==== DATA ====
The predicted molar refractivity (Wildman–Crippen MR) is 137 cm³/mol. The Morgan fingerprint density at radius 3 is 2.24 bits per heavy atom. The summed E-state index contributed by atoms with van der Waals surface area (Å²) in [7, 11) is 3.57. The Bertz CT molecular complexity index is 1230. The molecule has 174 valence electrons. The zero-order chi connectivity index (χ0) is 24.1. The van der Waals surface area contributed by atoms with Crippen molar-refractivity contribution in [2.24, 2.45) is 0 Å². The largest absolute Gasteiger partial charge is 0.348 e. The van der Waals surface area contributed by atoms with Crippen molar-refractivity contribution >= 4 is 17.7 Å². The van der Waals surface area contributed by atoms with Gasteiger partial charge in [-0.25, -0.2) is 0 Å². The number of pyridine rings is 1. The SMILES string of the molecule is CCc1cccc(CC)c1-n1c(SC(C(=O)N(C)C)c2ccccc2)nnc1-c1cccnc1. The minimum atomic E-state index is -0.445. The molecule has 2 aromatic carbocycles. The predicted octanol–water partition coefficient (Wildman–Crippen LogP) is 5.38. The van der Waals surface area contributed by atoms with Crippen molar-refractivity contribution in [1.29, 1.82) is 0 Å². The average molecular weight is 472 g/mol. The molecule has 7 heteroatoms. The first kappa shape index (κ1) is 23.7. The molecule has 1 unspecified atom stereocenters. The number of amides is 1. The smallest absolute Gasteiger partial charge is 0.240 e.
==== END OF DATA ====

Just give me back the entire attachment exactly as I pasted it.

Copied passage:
The predicted molar refractivity (Wildman–Crippen MR) is 137 cm³/mol. The Morgan fingerprint density at radius 3 is 2.24 bits per heavy atom. The summed E-state index contributed by atoms with van der Waals surface area (Å²) in [7, 11) is 3.57. The Bertz CT molecular complexity index is 1230. The molecule has 174 valence electrons. The zero-order chi connectivity index (χ0) is 24.1. The van der Waals surface area contributed by atoms with Crippen molar-refractivity contribution in [2.24, 2.45) is 0 Å². The largest absolute Gasteiger partial charge is 0.348 e. The van der Waals surface area contributed by atoms with Crippen molar-refractivity contribution >= 4 is 17.7 Å². The van der Waals surface area contributed by atoms with Gasteiger partial charge in [-0.25, -0.2) is 0 Å². The number of pyridine rings is 1. The SMILES string of the molecule is CCc1cccc(CC)c1-n1c(SC(C(=O)N(C)C)c2ccccc2)nnc1-c1cccnc1. The minimum atomic E-state index is -0.445. The molecule has 2 aromatic carbocycles. The predicted octanol–water partition coefficient (Wildman–Crippen LogP) is 5.38. The van der Waals surface area contributed by atoms with Crippen molar-refractivity contribution in [1.29, 1.82) is 0 Å². The average molecular weight is 472 g/mol. The molecule has 7 heteroatoms. The first kappa shape index (κ1) is 23.7. The molecule has 1 unspecified atom stereocenters. The number of amides is 1. The smallest absolute Gasteiger partial charge is 0.240 e.